It is very important which games and how much a person plays. It matters why, when, and with whom he does it. In other words, you need to play with a specific goal. Here are three skills you can develop while playing with examples. Suitable for both children and parents.
Ability to control attention, thoughts, and feelings
The results of video game research show that each of us can overcome anxiety, depression, and cope with physical and mental pain. You just need to be able to control your attention. Whether you are facing serious challenges or you want to improve your mental and emotional resilience, games are the perfect platform for learning life-changing attention management skills.
These skills are very useful for students who need to be focused during lectures and various writing assignments. As a student, I preferred to do my homework in complete silence, and after a good hour of gaming.
Snow World is a 3D virtual environment developed at the University of Washington for patients undergoing treatment for serious burns. Patients play during the most painful stages of treatment when doctors treat wounds. Using a virtual reality headset to determine the location and direction of movement in the virtual realm of cold and a joystick, patients explore ice caves, play snowballs. The real charm of winter awaits them.
The results of clinical studies surprised doctors. It turned out that the” care ” of patients in virtual reality reduces pain by 35-50%. And for patients with the most severe burns, the game has an even stronger effect than morphine, which is also administered to them. During the game in Snow World, patients almost ignored the pain, which was not eliminated.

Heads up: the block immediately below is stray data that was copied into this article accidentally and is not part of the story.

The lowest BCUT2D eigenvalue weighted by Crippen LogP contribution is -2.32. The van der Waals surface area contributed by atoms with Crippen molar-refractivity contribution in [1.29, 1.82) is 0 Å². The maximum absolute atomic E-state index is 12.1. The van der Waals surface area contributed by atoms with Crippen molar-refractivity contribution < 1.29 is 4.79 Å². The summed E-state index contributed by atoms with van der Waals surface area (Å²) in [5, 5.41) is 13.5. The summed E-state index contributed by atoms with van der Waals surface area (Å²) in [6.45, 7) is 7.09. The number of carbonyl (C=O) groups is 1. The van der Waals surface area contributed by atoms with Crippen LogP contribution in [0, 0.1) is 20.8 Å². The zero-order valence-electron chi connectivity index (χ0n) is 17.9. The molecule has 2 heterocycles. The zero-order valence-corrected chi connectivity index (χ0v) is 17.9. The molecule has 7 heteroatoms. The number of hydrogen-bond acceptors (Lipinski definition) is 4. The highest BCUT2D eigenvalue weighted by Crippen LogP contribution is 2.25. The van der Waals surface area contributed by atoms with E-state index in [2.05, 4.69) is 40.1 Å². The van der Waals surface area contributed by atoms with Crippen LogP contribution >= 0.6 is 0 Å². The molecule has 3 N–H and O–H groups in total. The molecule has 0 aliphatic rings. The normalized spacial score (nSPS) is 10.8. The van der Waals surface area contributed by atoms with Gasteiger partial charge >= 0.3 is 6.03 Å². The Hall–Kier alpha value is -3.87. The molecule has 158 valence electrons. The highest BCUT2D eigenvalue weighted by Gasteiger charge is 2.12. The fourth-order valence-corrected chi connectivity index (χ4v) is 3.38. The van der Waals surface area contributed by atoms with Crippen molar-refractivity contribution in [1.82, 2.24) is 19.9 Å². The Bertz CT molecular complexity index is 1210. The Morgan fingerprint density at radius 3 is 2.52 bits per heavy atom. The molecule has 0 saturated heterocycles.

According to them, they consciously perceived pain only 8% of the time. At the same time, in the traditional treatment of burns, even with the highest permissible doses of painkillers, patients usually experienced pain and thought about it throughout the procedure.
The ability to turn anyone into a potential ally and strengthen relationships
To do this, you just need to play a game with him.
Hedgewars is a cute and fun video game, even though it has the word wars in its name. Players are encouraged to recruit an army of pink hedgehogs to fight in intergalactic battles. (Hedgewars is similar to the game Angry Birds, but more fun, and instead of birds here fly prickly animals.) The rules of the game are quite simple, you can play it on your computer or mobile phone. And, as researchers at the University of Helsinki recently found out, it has a powerful effect on the human body and mind.
When two people play Hedgewars in the same room, there is, in the words of Dr. Michiel Shoviharvi-Spape and Dr. Niklas Ravach, “a neurological and physiological connection.” The facial expressions become the same, the players begin to smile, frown and even breathe in sync.
Their pulses adapt to the same rhythm. But the most surprising thing is that their brain waves are synchronized, as the neurons begin to “mirror” each other. This process helps each player to anticipate the actions of the other. All these changes occur almost instantly, a few minutes after the start of the game.